Effects of Acetaminophen on Hurt Feelings

The safety and scientific validity of this study is the responsibility of the study sponsor and investigators. Listing a study does not mean it has been evaluated by the U.S. Federal Government. Read our disclaimer for details. Identifier: NCT00561288
Recruitment Status : Completed
First Posted : November 20, 2007
Last Update Posted : June 25, 2008
Information provided by:
University of Toronto

Brief Summary:
The purpose of the study is to investigate whether ingestion of acetaminophen reduces the experience of hurt feelings.

Condition or disease Intervention/treatment Phase
Emotional Pain Drug: acetaminophen Other: cornstarch Not Applicable

Study Type : Interventional  (Clinical Trial)
Actual Enrollment : 60 participants
Allocation: Randomized
Intervention Model: Parallel Assignment
Masking: Double (Participant, Investigator)
Primary Purpose: Basic Science
Official Title: Effects of Acetaminophen on Hurt Feelings
Study Start Date : November 2007
Actual Primary Completion Date : May 2008
Actual Study Completion Date : May 2008

Resource links provided by the National Library of Medicine

Arm Intervention/treatment
Experimental: 1
2000 mg acetaminophen per day
Drug: acetaminophen
2 x 1000 mg doses per day

Placebo Comparator: 2
2000 mg cornstarch per day
Other: cornstarch
2 x 1000 mg cornstarch per day

Primary Outcome Measures :
  1. Self-reported daily hurt feelings [ Time Frame: 21 days ]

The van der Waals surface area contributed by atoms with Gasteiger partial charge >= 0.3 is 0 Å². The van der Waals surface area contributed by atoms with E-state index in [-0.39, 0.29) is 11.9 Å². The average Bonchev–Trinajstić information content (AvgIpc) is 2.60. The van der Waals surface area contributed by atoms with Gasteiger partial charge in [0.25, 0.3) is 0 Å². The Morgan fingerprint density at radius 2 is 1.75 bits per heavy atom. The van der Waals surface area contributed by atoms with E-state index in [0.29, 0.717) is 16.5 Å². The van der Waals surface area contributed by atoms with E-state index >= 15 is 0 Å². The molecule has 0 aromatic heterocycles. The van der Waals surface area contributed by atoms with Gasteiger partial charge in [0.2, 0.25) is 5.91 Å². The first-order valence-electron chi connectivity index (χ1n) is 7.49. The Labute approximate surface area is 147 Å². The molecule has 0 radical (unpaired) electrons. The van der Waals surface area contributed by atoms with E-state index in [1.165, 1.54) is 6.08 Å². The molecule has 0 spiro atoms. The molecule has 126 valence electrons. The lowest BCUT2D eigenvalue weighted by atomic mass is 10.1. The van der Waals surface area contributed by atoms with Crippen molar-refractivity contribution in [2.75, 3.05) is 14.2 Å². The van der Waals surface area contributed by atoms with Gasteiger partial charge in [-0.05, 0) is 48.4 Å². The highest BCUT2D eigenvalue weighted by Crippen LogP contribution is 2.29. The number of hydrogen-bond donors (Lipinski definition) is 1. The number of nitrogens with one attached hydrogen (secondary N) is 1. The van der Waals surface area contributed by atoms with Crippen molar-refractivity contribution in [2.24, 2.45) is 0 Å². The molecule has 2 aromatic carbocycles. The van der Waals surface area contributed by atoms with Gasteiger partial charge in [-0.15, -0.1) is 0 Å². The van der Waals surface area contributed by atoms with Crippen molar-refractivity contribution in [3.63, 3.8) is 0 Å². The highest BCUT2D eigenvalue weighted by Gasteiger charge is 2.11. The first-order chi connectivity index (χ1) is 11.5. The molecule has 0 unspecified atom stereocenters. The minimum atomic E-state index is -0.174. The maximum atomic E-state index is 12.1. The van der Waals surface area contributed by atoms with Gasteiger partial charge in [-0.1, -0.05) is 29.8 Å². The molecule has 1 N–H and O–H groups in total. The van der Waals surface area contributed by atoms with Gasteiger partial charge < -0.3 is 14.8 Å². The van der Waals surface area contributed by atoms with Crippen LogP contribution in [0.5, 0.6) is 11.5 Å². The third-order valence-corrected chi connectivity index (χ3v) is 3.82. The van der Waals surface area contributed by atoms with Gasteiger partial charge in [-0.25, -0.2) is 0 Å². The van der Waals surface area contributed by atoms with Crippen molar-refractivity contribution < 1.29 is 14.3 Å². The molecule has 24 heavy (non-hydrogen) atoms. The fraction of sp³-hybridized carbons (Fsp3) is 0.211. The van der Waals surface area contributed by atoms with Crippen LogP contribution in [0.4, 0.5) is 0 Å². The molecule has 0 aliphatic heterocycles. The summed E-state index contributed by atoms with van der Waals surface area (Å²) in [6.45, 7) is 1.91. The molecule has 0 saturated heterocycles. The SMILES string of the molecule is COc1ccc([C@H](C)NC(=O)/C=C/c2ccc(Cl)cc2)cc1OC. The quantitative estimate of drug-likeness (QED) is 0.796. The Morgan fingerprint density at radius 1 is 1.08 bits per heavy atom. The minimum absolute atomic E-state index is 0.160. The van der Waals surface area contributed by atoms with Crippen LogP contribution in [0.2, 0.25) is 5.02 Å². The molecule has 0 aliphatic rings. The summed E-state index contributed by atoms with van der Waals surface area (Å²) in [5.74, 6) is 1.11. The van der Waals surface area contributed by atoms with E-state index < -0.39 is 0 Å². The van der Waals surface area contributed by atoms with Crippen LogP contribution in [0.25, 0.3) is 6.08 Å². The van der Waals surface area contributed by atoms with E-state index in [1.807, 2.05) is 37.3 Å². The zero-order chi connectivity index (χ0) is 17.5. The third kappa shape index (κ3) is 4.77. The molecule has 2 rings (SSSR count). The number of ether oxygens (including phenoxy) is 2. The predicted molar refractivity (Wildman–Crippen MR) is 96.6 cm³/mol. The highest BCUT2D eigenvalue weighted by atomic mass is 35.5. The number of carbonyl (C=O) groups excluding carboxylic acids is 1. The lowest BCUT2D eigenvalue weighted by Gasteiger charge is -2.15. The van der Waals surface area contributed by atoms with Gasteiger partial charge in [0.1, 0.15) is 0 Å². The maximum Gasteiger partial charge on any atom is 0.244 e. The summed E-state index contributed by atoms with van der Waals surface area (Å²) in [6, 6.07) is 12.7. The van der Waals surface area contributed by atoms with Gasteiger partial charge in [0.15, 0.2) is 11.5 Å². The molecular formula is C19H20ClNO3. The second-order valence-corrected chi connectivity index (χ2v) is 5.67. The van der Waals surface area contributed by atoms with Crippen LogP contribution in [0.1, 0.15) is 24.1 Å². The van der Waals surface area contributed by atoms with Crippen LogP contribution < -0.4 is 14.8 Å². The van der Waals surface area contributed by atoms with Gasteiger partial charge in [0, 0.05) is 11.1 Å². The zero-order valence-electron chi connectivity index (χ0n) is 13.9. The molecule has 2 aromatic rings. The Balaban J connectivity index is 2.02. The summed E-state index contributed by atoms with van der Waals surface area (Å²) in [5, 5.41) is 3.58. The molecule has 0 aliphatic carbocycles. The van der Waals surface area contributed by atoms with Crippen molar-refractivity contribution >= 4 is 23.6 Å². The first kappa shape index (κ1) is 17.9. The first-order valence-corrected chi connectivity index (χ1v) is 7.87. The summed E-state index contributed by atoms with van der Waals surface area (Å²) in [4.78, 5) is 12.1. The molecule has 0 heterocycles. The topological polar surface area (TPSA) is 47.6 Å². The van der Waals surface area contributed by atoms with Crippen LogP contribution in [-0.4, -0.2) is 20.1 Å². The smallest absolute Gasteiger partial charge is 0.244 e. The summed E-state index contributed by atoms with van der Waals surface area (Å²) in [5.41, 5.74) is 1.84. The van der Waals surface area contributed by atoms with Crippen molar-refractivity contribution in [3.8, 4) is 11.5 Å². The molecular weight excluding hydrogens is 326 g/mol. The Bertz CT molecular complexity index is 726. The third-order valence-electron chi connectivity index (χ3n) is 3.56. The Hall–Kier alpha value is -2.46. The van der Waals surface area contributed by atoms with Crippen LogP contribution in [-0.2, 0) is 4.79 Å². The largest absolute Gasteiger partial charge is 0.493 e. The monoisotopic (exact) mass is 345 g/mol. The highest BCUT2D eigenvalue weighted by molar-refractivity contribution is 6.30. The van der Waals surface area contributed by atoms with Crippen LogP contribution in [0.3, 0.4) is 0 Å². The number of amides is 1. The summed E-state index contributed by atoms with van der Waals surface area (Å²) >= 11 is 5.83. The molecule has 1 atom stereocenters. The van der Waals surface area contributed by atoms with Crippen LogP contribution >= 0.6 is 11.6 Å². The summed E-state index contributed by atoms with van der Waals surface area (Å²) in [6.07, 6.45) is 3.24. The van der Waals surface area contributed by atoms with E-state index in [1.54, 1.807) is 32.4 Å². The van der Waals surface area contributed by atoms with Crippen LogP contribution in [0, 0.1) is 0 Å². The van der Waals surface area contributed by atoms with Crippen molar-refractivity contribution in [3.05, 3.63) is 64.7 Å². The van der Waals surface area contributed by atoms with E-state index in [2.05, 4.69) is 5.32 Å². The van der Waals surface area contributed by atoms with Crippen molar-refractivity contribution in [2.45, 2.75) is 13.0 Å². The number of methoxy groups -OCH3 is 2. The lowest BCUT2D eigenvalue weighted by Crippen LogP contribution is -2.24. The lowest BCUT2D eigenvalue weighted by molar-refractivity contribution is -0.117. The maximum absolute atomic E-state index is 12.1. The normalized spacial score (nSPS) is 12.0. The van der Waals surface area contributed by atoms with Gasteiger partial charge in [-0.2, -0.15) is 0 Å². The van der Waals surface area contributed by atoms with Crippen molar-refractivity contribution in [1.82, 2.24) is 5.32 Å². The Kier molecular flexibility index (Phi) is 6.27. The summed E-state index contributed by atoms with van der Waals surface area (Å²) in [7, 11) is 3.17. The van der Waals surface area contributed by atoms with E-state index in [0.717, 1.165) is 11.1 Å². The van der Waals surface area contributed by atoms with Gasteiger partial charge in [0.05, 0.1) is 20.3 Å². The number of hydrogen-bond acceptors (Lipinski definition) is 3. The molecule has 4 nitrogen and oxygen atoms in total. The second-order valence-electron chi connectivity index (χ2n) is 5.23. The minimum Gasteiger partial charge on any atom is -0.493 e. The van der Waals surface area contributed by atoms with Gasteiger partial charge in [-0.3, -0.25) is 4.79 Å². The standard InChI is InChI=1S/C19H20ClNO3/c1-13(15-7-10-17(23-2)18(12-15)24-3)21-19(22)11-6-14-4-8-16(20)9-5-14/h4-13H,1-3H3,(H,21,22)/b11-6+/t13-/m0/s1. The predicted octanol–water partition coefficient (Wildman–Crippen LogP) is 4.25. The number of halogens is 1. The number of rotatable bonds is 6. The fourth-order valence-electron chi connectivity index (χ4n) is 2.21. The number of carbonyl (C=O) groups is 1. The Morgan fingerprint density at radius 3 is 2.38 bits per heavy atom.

Secondary Outcome Measures :
  1. Reports of emotional states other than hurt feelings [ Time Frame: 21 days ]
  2. Evaluations of self-worth [ Time Frame: 21 days ]

Information from the National Library of Medicine

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Ages Eligible for Study:   17 Years and older   (Child, Adult, Older Adult)
Sexes Eligible for Study:   All
Accepts Healthy Volunteers:   Yes

Inclusion Criteria:

  • University of Toronto undergraduate psychology student

Exclusion Criteria:

  • Alcohol consumption (more than 2 drinks per day)
  • Intake of enzyme-inducing drugs
  • Prolonged fasting/eating disorders/gastroenteritis
  • Intake of other over-the-counter or prescription analgesics
  • Liver Disorders
  • History of abuse treatment

Information from the National Library of Medicine

To learn more about this study, you or your doctor may contact the study research staff using the contact information provided by the sponsor.

Please refer to this study by its identifier (NCT number): NCT00561288

Canada, Ontario
University of Toronto
Toronto, Ontario, Canada, M5S 3G3
Sponsors and Collaborators
University of Toronto
Principal Investigator: Geoff MacDonald, Ph.D. University of Toronto
Principal Investigator: Nathan DeWall, Ph.D. University of Kentucky Identifier: NCT00561288     History of Changes
Other Study ID Numbers: 20619
First Posted: November 20, 2007    Key Record Dates
Last Update Posted: June 25, 2008
Last Verified: June 2008

Keywords provided by University of Toronto:
Social Psychology
Interpersonal Rejection

Additional relevant MeSH terms:
Analgesics, Non-Narcotic
Sensory System Agents
Peripheral Nervous System Agents
Physiological Effects of Drugs